After many miles over the last four and a quarter years, I’d like to think I mostly know what I’m doing on a bicycle. There’s ways more to learn, of course. Still, it just takes one mistake and you could find yourself in a spot of bother, or should I say spot of splat. Today, I went on a ride with a friend that involved social distancing to avoid other riders, and there were many sidewalks. Towards the end, after about 20 miles at careful pace, a light turned green and I crossed a busy street — but it was the wrong light, not the crosswalk I was waiting for. Suddenly, I found myself in a lane where a car was coming by on either side. Fortunately there wasn’t a lot of traffic and my fellow rider told me I was wrong, so I quickly returned to the sidewalk. I was never in that much danger, as both cars slowed down. It wasn’t my best moment in what’s been a long journey, reminding me that being mindful in the present moment instead if the destination is one key to survival on the bike, as in life.

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Which Austin, Texas Bike Shops Are Open During the COVID-19 Shelter in Place?

During my ongoing spins around town, at least my neck of the woods, I’ve passed by a few local bike shops (LBS). Given the government shut-down of all non-essential business, it seemed most of the LBS’s were forced to close. Many operate on thin margins, so it’s not good news. But I began thinking: If auto dealers, car repair and auto parts shops are open, isn’t it discriminatory against the car-less and poor to close down the LBS’s?

However, bicycling is an exempt activity from the health department order to stay home. And if you ride a bike, you know you will eventually need new tubes or a professional repair. A reputable source told me that LBS’s are now being considered as important enough to be allowed to stay open, thanks to some advocacy. So I was curious who was open. This is not an exhaustive or authoritative list, and it’s subject to frequent changes. Your mileage may vary — quite literally. Check their websites, social media or call first before biking there.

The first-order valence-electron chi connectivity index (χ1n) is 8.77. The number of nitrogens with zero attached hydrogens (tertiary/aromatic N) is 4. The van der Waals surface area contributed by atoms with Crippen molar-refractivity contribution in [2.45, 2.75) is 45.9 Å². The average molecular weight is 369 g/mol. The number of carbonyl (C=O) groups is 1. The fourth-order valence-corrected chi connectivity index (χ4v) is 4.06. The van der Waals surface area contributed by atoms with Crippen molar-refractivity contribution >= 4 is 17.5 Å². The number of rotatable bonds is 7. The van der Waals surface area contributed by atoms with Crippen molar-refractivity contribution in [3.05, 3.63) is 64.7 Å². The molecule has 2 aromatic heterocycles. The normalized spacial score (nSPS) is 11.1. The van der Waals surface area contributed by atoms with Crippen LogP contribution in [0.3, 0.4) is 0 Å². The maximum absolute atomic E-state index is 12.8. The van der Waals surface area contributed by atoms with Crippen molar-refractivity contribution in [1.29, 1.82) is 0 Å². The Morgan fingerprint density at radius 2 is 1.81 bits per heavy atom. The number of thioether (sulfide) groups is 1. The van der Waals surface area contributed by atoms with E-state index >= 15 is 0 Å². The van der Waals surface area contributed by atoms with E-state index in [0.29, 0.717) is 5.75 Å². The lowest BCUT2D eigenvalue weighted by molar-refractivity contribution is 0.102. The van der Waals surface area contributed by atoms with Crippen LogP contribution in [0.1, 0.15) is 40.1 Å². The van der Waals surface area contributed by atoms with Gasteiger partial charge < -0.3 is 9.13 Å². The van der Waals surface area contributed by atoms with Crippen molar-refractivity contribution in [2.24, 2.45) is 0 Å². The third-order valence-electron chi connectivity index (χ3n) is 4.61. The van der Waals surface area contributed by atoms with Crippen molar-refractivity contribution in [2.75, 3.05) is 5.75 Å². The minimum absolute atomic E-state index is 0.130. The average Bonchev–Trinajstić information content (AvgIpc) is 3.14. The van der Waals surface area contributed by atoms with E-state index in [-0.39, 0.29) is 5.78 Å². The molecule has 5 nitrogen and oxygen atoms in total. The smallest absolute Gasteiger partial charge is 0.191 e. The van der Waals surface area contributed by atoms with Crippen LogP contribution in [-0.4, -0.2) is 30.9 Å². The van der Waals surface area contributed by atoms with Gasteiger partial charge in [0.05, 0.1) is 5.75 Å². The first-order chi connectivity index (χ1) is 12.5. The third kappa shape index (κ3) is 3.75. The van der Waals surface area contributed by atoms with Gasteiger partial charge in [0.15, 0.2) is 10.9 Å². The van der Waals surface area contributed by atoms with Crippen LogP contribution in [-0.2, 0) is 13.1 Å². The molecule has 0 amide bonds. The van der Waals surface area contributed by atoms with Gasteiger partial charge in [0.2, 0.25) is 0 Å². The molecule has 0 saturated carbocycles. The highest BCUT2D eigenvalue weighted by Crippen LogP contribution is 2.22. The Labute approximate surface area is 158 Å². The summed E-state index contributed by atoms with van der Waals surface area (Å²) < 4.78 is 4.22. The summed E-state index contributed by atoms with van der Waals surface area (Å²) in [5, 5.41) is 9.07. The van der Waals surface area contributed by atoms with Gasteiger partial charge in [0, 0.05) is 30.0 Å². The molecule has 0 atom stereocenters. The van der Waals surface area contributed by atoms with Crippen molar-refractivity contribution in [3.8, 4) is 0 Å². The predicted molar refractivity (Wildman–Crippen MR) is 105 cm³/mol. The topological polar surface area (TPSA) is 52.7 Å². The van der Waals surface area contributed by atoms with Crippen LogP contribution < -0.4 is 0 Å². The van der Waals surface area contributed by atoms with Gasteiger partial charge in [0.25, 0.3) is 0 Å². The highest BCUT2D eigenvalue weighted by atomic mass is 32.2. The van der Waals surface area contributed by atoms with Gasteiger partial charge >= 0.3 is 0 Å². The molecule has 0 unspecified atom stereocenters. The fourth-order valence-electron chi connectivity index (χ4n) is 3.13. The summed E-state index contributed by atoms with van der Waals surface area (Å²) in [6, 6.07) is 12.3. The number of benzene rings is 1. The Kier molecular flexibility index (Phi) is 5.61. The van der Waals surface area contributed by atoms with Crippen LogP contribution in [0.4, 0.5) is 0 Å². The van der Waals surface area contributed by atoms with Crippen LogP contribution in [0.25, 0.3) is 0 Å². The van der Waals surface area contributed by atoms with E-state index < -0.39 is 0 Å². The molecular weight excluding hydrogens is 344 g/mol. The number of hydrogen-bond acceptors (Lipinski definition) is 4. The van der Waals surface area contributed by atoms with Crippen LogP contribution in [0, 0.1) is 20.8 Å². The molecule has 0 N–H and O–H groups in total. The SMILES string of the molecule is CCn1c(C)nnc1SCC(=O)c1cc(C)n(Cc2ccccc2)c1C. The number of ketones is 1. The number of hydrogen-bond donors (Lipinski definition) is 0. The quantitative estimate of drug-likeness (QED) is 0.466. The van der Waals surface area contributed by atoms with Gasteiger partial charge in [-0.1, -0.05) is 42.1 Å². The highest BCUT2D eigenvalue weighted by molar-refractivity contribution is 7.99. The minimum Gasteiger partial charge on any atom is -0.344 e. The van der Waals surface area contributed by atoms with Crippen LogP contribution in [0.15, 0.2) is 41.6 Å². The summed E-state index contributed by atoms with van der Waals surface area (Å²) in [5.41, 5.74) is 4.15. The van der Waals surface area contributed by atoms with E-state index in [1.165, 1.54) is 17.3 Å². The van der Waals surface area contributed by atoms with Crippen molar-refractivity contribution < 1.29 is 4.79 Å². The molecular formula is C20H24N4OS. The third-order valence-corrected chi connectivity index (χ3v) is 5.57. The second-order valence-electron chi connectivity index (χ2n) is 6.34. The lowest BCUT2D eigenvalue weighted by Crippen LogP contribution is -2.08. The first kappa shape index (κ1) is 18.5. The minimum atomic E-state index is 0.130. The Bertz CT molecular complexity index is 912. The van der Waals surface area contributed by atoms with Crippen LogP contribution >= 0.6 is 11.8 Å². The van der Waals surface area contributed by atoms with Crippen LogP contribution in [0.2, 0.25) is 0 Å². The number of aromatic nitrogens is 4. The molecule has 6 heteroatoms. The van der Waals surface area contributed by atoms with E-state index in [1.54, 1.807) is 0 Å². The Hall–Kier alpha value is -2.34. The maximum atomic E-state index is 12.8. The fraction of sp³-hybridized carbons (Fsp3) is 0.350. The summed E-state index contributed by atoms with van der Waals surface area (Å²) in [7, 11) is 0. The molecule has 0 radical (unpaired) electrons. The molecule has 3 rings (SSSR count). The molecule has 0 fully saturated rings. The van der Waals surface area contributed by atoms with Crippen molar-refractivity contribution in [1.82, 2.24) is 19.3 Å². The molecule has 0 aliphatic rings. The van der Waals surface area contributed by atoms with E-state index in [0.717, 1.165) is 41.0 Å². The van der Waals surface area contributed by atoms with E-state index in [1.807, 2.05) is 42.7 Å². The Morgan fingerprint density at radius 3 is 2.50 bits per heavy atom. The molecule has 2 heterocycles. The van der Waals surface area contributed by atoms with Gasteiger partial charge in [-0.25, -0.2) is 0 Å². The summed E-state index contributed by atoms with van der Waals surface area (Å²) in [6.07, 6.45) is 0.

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Goodbye America, Nice Knowing You

Austin, Texas — The Mayor, in cahoots with the chief of Public Health (aka the SARS Czar is requiring residents to Shelter in Place starting today, but just for two weeks. (Yeah, right!) It’s also known as staying the fuck home, a curfew, being on lockdown with a few exceptions, and martial law lite (New! With scary virus features!) But because of a silent but deadly killer (no, not farts, it’s coronavirus), the land of the free and the home of the brave is having a major hissy fit. Some are asking what it all means to cancel everything including our Bill of Rights. Really, ‘merikuh? Suspend the US Constitution? WTF?

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500 Followers on My Blog: An Occasional Blog About This Blog

Since starting ADudeAbikes.com on WordPress January 1, 2016, I had no clue what I was getting myself into. At the end of 2015 I had just obtained a cell phone and biked about 3,000 miles. It began as a way to document my journey — both figurative and literal. And I suppose I’ve accomplished a few things. Sometimes I like to look at those statistics and reflect upon it all.

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The Fine Art of Finessing Follower Features on Strava

Strava, the fitness tracking app, has been a useful repository of rides, walks, swims and photos thereof, a good source of data, and a fun place to encourage others and to be encouraged. Unlike many social media sites (so far in my experience, and as I’m told), it’s a pretty positive place. This post explores a few of the features relating to followers. If you’re a cyclist not on the app, you may want to consider it, and these tips can help even if you are and may not be aware. And, before I forget, kudos to you for reading this post!